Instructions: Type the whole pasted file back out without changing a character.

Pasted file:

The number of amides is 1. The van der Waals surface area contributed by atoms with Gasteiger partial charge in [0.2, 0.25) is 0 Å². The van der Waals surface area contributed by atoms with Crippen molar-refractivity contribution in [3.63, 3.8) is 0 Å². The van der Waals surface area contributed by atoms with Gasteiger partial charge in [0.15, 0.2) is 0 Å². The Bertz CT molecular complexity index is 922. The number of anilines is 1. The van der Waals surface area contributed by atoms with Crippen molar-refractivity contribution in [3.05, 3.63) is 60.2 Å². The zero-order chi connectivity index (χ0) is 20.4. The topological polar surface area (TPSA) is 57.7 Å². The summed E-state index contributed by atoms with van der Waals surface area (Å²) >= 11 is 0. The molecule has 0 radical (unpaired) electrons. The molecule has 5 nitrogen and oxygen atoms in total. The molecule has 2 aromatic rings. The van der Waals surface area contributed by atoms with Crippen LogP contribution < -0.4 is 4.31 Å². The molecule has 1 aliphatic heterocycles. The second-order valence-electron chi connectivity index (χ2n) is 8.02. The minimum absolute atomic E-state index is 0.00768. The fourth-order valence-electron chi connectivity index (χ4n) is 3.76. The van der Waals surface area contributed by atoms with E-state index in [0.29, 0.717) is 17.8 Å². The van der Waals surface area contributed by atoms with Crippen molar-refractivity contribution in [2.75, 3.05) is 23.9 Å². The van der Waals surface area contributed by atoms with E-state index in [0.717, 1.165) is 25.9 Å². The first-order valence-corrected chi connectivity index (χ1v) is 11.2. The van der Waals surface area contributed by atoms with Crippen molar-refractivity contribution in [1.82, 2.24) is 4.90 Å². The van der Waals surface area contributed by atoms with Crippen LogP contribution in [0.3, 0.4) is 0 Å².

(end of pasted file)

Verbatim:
The number of amides is 1. The van der Waals surface area contributed by atoms with Gasteiger partial charge in [0.2, 0.25) is 0 Å². The van der Waals surface area contributed by atoms with Crippen molar-refractivity contribution in [3.63, 3.8) is 0 Å². The van der Waals surface area contributed by atoms with Gasteiger partial charge in [0.15, 0.2) is 0 Å². The Bertz CT molecular complexity index is 922. The number of anilines is 1. The van der Waals surface area contributed by atoms with Crippen molar-refractivity contribution in [3.05, 3.63) is 60.2 Å². The zero-order chi connectivity index (χ0) is 20.4. The topological polar surface area (TPSA) is 57.7 Å². The summed E-state index contributed by atoms with van der Waals surface area (Å²) >= 11 is 0. The molecule has 0 radical (unpaired) electrons. The molecule has 5 nitrogen and oxygen atoms in total. The molecule has 2 aromatic rings. The van der Waals surface area contributed by atoms with Crippen LogP contribution < -0.4 is 4.31 Å². The molecule has 1 aliphatic heterocycles. The second-order valence-electron chi connectivity index (χ2n) is 8.02. The minimum absolute atomic E-state index is 0.00768. The fourth-order valence-electron chi connectivity index (χ4n) is 3.76. The van der Waals surface area contributed by atoms with E-state index in [0.29, 0.717) is 17.8 Å². The van der Waals surface area contributed by atoms with Crippen molar-refractivity contribution in [2.75, 3.05) is 23.9 Å². The van der Waals surface area contributed by atoms with E-state index in [0.717, 1.165) is 25.9 Å². The first-order valence-corrected chi connectivity index (χ1v) is 11.2. The van der Waals surface area contributed by atoms with Crippen molar-refractivity contribution in [1.82, 2.24) is 4.90 Å². The van der Waals surface area contributed by atoms with Crippen LogP contribution in [0.3, 0.4) is 0 Å².